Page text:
Photo
Tomorrow I’m improbably reading in the excavated interior of HiFi with variously impressive people. If things go well I’ll be reading an unfinished piece about small planes. If things go poorly, I don’t know, I’ll read some evocative acre of this Tumblr? Please attend. I’ll be the guy microadjusting his hair.

Tomorrow I’m improbably reading in the excavated interior of HiFi with variously impressive people. If things go well I’ll be reading an unfinished piece about small planes. If things go poorly, I don’t know, I’ll read some evocative acre of this Tumblr? Please attend. I’ll be the guy microadjusting his hair.

Video

Taylor Swift: “Shake It Off” (1989, 2014)

What to say about this that won’t be said over the next week?

1. As a song it pivots on clustering drums and a depthless horn synth which are both curiously inert and give the track the texture of a demo. The horns sound particularly hollow and disembodied, as if issuing sharply from an alarm clock. It’s a beat composed of allegorical blanks.

2. Swift considerably animates it. She weaves like a silvery thread in and out of the indifferent design of the beat to knit vivid subrhythms—for instance, her descending echoes in the chorus (“play play play,” “hate hate hate”). At one point in the video, Swift hopscotches through columns of frozen ballerinas, conveying her movement through the song.

3. The video is incidentally also an overgrown emptiness, against which varieties of dance materialize. Swift is unable to execute these dances with any fitness, so she eventually collapses into her own style, whether of a swiveling ballerina or an increasingly literal modern dancer who pounds the lunar floor in frustration.

4. She also fails to perform the coordinated blooms of cheerleaders, which some suggest is deeply relevant to her earlier single “You Belong with Me.” If it is, it’s Swift’s least sophisticated, most obvious textual mirror. I prefer the genetic coincidences of “I Almost Do” and “We Are Never Getting Back Together,” or “White Horse“‘s nimble inversion of “Love Story.”

5. “Shake It Off” is a video about dance that incorporates images of the slow motion, cellular drifts of twerking women. Of the scenes, Swift told Rolling Stone, “We had twerking, which was so funny. Those girls were trying to teach me how, and it’s just never gonna happen. I tried really hard. They were teaching me what they do, and there’s like a science to it—they’re like digging their heels into the floor without you seeing their legs move, but their butts [are] moving. It’s mind-blowing to me. They were explaining it all to me, and it’s so above my comprehension of how to understand your body.” So these women thread inelegantly into the plot of the video, which is:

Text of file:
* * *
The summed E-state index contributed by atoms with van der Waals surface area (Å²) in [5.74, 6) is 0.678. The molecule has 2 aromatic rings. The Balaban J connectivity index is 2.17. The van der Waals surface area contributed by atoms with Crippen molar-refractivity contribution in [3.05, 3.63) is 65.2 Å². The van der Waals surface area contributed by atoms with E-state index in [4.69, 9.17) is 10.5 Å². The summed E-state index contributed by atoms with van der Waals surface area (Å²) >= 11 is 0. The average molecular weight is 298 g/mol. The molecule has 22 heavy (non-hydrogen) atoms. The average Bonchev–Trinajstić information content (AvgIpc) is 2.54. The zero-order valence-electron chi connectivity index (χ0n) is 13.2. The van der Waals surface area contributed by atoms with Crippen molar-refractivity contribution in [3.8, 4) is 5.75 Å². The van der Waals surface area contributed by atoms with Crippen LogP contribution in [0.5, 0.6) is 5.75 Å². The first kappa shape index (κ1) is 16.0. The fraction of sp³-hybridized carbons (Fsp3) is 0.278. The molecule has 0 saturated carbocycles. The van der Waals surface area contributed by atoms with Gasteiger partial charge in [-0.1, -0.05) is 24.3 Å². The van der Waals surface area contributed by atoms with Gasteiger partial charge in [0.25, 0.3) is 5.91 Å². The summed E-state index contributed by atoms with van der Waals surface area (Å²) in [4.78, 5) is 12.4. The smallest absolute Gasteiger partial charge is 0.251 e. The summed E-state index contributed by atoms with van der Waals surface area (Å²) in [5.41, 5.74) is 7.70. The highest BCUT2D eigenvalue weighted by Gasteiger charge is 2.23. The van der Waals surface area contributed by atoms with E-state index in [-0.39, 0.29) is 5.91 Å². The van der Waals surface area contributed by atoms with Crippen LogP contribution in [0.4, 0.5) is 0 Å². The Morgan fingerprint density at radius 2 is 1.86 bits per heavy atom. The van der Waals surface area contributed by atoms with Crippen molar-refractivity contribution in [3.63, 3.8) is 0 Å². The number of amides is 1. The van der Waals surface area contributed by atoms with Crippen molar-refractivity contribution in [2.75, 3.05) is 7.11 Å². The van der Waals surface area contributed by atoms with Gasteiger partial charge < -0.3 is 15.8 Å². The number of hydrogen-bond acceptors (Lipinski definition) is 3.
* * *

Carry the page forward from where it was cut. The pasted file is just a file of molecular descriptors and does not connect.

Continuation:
6. The body is dissolved and reiterated through dance. Swift tries to simulate each form but fails. She encounters friction when she remembers her body. So she abandons them and dances finally in a kind of condensed and inanimate twist. It’s about respecting traditions but also shedding them when they no longer apply to the work, especially when the work is strange and inelastic and assembled entirely within the narrow dimensions of Max Martin’s keyboard.

Text

The earth was warm under me, and warm as I crumbled it through my fingers. Queer little red bugs came out and moved in slow squadrons around me. Their backs were polished vermilion, with black spots. I kept as still as I could. Nothing happened. I did not expect anything to happen. I was something that lay under the sun and felt it, like the pumpkins, and I did not want to be anything more. I was entirely happy. Perhaps we feel like that when we die and become a part of something entire, whether it is sun and air, or goodness and knowledge. At any rate, that is happiness; to be dissolved into something complete and great. When it comes to one, it comes as naturally as sleep.

Willa Cather, My Ántonia

Text

Perfect, renewable cat toys

Nail clippers
Spare change
Unraveled clotheshanger
Bell attached to ribbon
Reed of pasta
Dehydrated snacks I bought them when they were mostly immaterial kittens
A fly
Dismembered plastic bag
Box of macaroni

Audio

Driver Friendly: “Deconstruct You” (Unimagined Bridges, 2014)

I saw this band for the first time last night. Their 2012 album Bury a Dream was one of my favorite records from that year; it’s still sort of astonishing to me that a very tiny Austin band produced a song cycle so dense. The songs sound like individual glowing crypts. The new one, Unimagined Bridges, is just as good, if a little more convalescent and sunlit. Live, they intensified what I found captivating about them on record; there’s an acute energy that circulates between each instrument. Drums, bass, guitar, and horns vividly envelope each other like halos of flame. Both vocalists sing in simultaneous yet digressionary rhythms which will suddenly accelerate and braid together. The guitar tones resemble events of phosphorescence.